Nourish Your Body

Tracee Yablon-Brenner and Jeannette Lee Bessinger, The Real Food Moms

Tracee Yablon-Brenner and Jeannette Lee Bessinger, The Real Food Moms

By Tracee Yablon Brenner 

Mealtime is an important time of day for so many reasons. The obvious reason is to nourish your body with foods high in vitamins and minerals. It’s also a convenient time while everyone is together to review the day’s activities as well as current noteworthy news.

Today’s technology can make this time challenging but it’s a great time to have a no electronic policy including TV. You will also tend to eat less because there is less mindless eating. It is best to limit distractions and take this opportunity to instill values and open communications.

Life often throws unexpected curve balls which leave us in situations we often don’t see ourselves in such as a divorce, separation or loss of a spouse. It’s crucial to continue a sense of normalcy and routine and start your own traditions.

Life can be extremely hectic but putting a delicious nutritious meal on the table can be done if you focus on the 3 P’s: plan, purchase and prepare. The 3 P’s make it easier to prepare a healthy, delicious meal after a long, busy day of work and can put an end to mealtime madness!

A slow cooker may be the perfect cure. Slow cookers let you prepare stews, casseroles, chili and soups fast and easy so when you get home from work dinner is ready and the house smells scrumptious. Today there are many slow cookers that have timers so you can set them for the appropriate time and forget about it until dinnertime.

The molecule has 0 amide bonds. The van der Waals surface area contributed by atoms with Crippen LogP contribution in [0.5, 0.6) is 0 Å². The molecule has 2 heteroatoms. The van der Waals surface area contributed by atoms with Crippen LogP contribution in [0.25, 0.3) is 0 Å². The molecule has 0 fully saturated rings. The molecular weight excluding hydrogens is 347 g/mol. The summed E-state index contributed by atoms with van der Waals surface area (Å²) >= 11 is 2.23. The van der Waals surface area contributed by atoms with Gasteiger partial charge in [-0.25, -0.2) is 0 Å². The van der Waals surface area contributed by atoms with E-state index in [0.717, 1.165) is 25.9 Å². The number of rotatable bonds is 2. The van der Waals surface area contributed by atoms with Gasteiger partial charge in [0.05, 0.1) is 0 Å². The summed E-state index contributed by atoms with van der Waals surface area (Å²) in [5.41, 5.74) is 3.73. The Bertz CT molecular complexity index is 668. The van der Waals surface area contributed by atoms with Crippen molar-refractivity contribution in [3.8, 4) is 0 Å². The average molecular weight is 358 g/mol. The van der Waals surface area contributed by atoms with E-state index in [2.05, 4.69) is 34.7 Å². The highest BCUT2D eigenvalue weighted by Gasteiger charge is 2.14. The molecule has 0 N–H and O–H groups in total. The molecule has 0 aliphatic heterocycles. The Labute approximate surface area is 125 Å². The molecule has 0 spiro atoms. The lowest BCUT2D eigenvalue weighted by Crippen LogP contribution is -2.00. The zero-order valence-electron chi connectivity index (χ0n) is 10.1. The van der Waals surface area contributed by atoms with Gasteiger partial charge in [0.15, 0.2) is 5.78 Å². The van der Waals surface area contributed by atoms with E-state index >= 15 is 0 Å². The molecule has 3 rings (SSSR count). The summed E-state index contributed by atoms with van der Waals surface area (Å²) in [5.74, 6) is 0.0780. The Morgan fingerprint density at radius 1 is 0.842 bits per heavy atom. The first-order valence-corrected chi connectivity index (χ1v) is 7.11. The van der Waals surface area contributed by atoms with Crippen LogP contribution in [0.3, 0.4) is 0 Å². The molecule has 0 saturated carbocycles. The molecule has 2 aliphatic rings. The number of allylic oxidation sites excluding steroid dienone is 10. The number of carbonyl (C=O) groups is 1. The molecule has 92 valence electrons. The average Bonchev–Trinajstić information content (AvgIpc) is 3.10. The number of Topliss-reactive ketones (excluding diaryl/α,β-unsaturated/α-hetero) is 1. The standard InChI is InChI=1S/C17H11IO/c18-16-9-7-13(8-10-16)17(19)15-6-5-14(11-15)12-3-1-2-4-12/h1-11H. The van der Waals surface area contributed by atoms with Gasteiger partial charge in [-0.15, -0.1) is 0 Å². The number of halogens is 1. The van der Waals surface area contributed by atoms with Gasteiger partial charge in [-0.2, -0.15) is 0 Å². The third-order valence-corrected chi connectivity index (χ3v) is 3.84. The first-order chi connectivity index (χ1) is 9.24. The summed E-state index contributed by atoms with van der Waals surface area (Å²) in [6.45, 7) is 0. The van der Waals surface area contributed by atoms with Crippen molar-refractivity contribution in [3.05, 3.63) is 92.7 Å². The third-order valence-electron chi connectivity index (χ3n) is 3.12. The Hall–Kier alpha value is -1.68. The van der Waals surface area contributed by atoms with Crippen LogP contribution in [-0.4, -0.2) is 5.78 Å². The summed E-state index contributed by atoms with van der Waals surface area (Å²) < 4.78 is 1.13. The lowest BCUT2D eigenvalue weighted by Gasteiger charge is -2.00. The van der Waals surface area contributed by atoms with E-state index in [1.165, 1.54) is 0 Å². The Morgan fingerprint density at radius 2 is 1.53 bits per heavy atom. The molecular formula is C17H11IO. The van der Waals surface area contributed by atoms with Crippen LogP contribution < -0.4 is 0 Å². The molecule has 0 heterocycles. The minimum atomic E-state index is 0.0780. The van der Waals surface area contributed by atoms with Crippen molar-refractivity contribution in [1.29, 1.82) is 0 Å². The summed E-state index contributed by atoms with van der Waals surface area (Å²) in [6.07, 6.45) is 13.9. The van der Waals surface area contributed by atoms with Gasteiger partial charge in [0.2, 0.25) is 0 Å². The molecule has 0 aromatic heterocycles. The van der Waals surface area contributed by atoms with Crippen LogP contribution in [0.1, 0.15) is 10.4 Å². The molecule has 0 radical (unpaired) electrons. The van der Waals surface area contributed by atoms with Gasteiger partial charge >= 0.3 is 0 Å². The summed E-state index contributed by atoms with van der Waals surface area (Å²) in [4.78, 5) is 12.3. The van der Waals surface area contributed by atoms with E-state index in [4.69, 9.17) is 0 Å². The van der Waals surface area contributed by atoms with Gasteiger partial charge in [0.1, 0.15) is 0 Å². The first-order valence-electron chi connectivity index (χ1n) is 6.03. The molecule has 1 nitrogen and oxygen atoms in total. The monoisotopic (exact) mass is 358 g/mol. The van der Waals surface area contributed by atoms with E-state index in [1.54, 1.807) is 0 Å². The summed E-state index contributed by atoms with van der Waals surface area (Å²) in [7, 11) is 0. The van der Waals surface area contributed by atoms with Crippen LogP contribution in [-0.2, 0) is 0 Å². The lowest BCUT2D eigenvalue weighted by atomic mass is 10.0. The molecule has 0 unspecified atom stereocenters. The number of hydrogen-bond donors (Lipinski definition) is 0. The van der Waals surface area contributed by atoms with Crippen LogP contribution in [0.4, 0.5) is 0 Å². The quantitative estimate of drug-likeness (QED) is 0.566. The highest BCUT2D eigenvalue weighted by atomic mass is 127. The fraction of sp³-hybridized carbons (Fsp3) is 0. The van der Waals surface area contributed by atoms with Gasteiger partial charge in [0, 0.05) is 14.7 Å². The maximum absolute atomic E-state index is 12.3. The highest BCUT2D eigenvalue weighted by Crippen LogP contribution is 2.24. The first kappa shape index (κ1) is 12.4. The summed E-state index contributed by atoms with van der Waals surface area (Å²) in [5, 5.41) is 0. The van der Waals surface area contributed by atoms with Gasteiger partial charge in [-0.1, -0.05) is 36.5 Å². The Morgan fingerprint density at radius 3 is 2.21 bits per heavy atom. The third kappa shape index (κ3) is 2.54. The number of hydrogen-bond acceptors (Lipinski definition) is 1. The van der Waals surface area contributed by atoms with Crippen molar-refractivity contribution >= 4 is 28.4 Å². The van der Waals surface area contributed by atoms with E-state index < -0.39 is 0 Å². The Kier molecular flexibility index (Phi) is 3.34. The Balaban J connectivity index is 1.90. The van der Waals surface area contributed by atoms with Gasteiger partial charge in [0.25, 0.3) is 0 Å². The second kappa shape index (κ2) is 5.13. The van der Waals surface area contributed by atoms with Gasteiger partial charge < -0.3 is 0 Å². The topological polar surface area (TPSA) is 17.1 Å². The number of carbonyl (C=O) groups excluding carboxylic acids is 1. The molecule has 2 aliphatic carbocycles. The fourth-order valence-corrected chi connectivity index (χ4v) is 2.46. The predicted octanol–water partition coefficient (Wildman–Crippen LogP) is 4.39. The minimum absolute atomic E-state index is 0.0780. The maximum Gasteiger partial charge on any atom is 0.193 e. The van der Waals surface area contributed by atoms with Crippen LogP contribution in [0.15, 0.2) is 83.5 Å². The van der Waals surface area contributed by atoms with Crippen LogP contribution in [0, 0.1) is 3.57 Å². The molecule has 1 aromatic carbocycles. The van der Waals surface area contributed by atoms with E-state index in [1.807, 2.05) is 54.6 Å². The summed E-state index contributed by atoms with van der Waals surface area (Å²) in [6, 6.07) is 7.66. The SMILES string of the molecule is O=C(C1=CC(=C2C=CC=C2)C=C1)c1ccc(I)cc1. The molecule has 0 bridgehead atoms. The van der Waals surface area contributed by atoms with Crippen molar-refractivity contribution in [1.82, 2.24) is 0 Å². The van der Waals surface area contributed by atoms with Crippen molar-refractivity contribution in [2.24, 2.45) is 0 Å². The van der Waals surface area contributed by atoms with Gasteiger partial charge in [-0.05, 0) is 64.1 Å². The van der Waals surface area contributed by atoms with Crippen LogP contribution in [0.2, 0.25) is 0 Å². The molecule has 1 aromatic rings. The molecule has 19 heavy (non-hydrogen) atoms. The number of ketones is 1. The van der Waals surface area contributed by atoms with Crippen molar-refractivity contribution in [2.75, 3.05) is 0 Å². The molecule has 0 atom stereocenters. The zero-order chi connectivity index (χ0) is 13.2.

It is also helpful to have your children help in age appropriate ways to take the madness out of mealtime while they learn and understand a sense of responsibility. Getting your kids involved in cooking has advantages like them trying more foods because they have helped in the preparation. It is important to remove any sense of guilt associated with your situation and realize what a critical time meals play for health, well being and lifetime memories.

One pot meals from different ethnic groups offer variety and ease. Asian-inspired food cooked in a wok prepares delicious, healthy one-pot meals fast and easily. Fried rice is a favorite among kids and can easily be made using leftover brown rice. Incidentally, this incorporates one of our favorite techniques–cook it once eat it thrice. Many grocery stores have stir fry vegetables already cut up to make it that much easier. Frozen veggies can be used as well.

Italian pasta dishes are another type of wonderful one-pot meals. Whole grain pasta will boost your fiber intake and there are many on the market today that are delicious and there is not a noticeable difference in taste. Quinoa-style pastas are also great pasta alternatives which are gluten-free and have more fiber in them than traditional white pasta. Quinoa-style pasta has a wonderful nutty flavor many people prefer over white pasta. To vamp up the nutritional value when using tomato sauce, it’s great to use pureed veggies.

Today there are many frozen baby food purees which make this much easier. The purees blend right into the sauce and then you can continue making your favorite Italian specialties like lasagna, ziti, and baked eggplant parmesan. Prepare a double portion that freezes well, such as lasagna. Have one for dinner and freeze the other uncooked: Cool it fully in the fridge, remove any condensation, seal it airtight and store it in the freezer. When you’re ready to eat it, thaw overnight in the refrigerator at least 24 hours, then cook it fresh. Breakfast for dinner is always a treat. It gives you a little more time to make a frittata or naked quiche so you do not have to be a short order cook making eggs for each person individually. Pair it with a simple salad or cut-up veggies and dinner is complete.

For more information on Tracee Yablon Brenner RD, CHHC, visit www.realfoodmoms.com.

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